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Members, Witnesses Agree California’s Abundant Oil and Natural Gas Reserves Would Create Jobs and Increase Energy Security

WASHINGTON, D.C., April 4, 2014 - Today, the Subcommittee on Energy and Mineral Resources held an oversight hearing on “Energy Independence: Domestic Opportunities to Reverse California’s Growing Dependence on Foreign Oil.” Overall, the United States is importing less oil than any point in the past decade, yet California’s foreign oil imports have dramatically increased. Today’s hearing focused on the drastic increase in foreign oil imports in California and the opportunities within the state for significant energy production.

"Now there are two common sense ways to reverse the trend towards reliance on foreign oil; the first is through reducing their demand, and California has taken sizeable steps in this direction," said Subcommittee Chairman Doug Lamborn (CO-05). "But the second way is through increasing domestic supply – generating more energy production and reaping the economic benefits from such development. In this area, California has failed miserably. The question before us today is choice. Does California choose domestic production or foreign imports?"

Since 2000, California has experienced a surge in foreign oil imports getting over 50 percent of its oil from foreign countries such as Saudi Arabia, Russia, Colombia, Venezuela, and Iraq. Federal lands off the coast of California contain energy reserves estimated to contain at least 9.8 billion barrels of oil and 13.8 trillion cubic feet of natural gas according the Department of the Interior and the U.S. Energy Information Administration estimates that California’s Monterey Shale contains over 15 billion barrels of oil – more than estimates of North Dakota’s Bakken Shale. Unemployment in the state currently stands at 9 percent; each gallon of foreign oil purchased is a missed job opportunity and lost revenue for the state.

Witnesses at today’s hearing highlighted the benefits of reduced imports and expanded production on the state economy, unemployment, and environment.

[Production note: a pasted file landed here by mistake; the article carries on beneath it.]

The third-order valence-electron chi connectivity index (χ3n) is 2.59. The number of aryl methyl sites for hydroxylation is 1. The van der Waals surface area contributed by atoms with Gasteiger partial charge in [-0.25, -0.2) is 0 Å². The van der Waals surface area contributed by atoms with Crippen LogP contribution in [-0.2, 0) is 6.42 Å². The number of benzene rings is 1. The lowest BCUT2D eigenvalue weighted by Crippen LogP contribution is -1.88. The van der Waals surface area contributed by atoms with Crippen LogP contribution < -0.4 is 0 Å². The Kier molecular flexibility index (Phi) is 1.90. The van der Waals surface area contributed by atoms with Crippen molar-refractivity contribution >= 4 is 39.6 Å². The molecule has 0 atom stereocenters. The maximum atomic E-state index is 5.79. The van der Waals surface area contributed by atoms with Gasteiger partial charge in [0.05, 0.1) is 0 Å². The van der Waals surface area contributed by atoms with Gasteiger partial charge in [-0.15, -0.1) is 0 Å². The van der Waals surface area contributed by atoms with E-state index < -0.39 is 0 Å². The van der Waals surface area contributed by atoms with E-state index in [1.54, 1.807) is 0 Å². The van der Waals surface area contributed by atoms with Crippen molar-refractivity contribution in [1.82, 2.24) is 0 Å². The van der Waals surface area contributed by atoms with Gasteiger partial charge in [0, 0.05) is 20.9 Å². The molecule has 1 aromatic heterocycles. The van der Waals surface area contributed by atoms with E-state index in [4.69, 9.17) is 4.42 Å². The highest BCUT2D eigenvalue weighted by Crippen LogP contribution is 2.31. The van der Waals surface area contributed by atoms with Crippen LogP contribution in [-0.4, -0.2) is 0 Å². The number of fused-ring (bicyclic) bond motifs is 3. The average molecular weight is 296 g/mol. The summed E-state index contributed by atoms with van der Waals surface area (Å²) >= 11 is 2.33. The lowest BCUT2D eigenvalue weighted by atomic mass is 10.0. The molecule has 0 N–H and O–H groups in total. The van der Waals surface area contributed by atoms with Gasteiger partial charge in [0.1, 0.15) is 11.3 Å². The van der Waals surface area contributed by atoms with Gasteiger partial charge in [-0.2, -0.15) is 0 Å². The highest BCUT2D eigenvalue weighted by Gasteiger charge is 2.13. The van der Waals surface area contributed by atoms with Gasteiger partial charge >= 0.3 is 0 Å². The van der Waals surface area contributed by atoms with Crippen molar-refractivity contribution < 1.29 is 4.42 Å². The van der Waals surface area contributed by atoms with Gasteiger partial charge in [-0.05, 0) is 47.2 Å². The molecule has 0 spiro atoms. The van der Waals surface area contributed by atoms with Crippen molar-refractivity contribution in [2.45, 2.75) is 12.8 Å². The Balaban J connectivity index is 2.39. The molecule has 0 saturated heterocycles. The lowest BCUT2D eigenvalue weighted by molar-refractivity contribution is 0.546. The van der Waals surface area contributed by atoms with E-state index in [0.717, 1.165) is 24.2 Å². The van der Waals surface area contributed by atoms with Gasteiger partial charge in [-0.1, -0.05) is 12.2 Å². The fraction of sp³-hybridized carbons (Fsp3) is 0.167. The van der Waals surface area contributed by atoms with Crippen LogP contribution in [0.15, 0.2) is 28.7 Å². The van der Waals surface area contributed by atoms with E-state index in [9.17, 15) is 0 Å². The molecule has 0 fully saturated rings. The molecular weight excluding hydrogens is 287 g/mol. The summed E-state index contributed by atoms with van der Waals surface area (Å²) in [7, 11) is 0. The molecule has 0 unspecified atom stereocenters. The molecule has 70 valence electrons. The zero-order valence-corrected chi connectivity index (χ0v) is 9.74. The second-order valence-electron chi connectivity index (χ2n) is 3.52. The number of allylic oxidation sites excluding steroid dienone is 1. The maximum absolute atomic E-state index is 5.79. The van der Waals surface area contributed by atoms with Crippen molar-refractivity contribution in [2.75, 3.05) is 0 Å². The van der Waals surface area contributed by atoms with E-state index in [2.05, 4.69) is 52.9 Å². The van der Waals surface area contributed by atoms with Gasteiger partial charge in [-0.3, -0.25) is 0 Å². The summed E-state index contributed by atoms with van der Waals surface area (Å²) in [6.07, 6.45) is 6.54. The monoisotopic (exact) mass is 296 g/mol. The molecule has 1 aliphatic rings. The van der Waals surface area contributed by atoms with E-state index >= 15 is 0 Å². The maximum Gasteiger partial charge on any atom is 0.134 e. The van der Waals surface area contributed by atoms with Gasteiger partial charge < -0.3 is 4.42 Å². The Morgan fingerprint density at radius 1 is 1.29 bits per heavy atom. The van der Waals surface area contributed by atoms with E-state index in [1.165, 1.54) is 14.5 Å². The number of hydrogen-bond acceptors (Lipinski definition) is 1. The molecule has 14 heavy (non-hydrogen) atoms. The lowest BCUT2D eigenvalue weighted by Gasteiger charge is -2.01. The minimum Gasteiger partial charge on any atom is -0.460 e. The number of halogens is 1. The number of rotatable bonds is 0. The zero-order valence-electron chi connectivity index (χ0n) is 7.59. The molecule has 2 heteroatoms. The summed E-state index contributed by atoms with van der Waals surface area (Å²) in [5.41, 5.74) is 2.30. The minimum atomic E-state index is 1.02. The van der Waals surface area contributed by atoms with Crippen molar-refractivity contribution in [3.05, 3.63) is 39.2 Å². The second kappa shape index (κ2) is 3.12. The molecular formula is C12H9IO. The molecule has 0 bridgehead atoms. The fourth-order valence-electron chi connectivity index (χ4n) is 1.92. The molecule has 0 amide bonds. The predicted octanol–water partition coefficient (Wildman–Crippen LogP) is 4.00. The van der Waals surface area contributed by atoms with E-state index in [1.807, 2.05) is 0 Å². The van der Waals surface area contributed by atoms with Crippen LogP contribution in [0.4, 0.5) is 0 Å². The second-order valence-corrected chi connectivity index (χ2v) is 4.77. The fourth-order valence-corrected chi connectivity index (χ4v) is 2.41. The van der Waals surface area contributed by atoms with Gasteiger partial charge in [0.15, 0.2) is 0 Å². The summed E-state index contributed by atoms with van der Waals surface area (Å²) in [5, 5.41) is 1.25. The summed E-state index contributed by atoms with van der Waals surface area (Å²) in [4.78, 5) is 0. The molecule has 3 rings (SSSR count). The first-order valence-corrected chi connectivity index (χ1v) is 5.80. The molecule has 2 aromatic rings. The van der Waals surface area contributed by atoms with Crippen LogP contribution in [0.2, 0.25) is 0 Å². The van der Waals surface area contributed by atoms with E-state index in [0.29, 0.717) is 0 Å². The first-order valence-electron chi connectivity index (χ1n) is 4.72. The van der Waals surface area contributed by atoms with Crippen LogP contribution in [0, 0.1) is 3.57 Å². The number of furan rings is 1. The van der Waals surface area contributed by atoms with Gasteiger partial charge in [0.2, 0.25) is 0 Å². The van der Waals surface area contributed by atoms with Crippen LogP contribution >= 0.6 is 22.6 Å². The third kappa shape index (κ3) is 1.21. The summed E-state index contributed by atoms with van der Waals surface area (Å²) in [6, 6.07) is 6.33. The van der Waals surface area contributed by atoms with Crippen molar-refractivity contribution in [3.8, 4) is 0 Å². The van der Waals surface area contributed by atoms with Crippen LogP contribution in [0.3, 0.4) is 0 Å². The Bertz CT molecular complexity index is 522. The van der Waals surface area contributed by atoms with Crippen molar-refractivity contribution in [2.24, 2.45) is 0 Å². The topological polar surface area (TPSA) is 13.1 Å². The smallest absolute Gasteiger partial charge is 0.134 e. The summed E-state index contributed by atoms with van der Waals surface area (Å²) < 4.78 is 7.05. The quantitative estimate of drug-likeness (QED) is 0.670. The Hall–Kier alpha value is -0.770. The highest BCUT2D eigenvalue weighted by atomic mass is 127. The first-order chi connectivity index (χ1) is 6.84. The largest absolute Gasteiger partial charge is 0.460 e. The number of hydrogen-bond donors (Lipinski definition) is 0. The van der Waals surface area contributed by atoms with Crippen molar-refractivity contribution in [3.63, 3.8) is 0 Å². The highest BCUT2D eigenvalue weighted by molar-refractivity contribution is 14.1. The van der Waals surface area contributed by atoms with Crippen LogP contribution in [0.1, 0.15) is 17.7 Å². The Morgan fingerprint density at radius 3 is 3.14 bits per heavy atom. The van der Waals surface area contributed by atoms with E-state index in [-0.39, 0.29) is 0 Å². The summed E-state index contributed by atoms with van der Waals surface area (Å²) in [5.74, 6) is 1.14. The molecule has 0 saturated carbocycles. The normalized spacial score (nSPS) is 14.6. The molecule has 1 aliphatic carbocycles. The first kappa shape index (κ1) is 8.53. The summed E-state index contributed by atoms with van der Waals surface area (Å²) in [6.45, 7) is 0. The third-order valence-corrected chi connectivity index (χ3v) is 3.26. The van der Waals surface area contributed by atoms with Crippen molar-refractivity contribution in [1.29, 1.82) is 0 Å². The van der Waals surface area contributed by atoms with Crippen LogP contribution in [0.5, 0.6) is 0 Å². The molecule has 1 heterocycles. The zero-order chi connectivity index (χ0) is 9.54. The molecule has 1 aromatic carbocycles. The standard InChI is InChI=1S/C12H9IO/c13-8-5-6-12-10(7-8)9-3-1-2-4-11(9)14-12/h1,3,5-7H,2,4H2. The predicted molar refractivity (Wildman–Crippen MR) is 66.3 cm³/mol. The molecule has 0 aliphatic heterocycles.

"The tug of war between oil and the environment, back and forth changes in offshore policy, and the more recent onslaught of proposals aimed at stopping all forms of domestic oil and gas production under the guise of ‘anti-fracking’ policies help explain why California’s oil production continues to decline while experts believe we are sitting on unprecedented potential. Southern San Joaquin in central California is home to one of the largest untapped reserves in the world, believed to hold up to 400 billion barrels of oil. Tapping into these reserves has the potential to create up to 2.8 million jobs a year along with billions of dollars in revenue for the federal, state, and local government."Senator Jean Fuller, California State Senate

"Even though overall demand for oil is down, California remains the third largest consumer on the planet of gas and diesel- behind only the United States and China. In fact, 96 percent of our state’s transportation is petroleum-based, and the EIA estimates that by 2040, 80 percent of our energy will still be fossil-fuel based. Meanwhile, every barrel of oil we produce in California is a barrel that we don’t import from counties with significantly fewer environmental protections."David Quast, California Director, Energy in Depth

"The potential benefits of developing the projects proposed for Santa Barbara County, using existing infrastructure, as well as the oil and gas reserves in the OCS would enable Californians to see a dramatic reduction in foreign oil imports, permanently cleaner beaches, long-term funding increases for schools, substantial economic benefits and more jobs, billions in new annual revenues for the state and Santa Barbara County, and funding increases for renewable incentives."Alice Green, Board Member, SOS California


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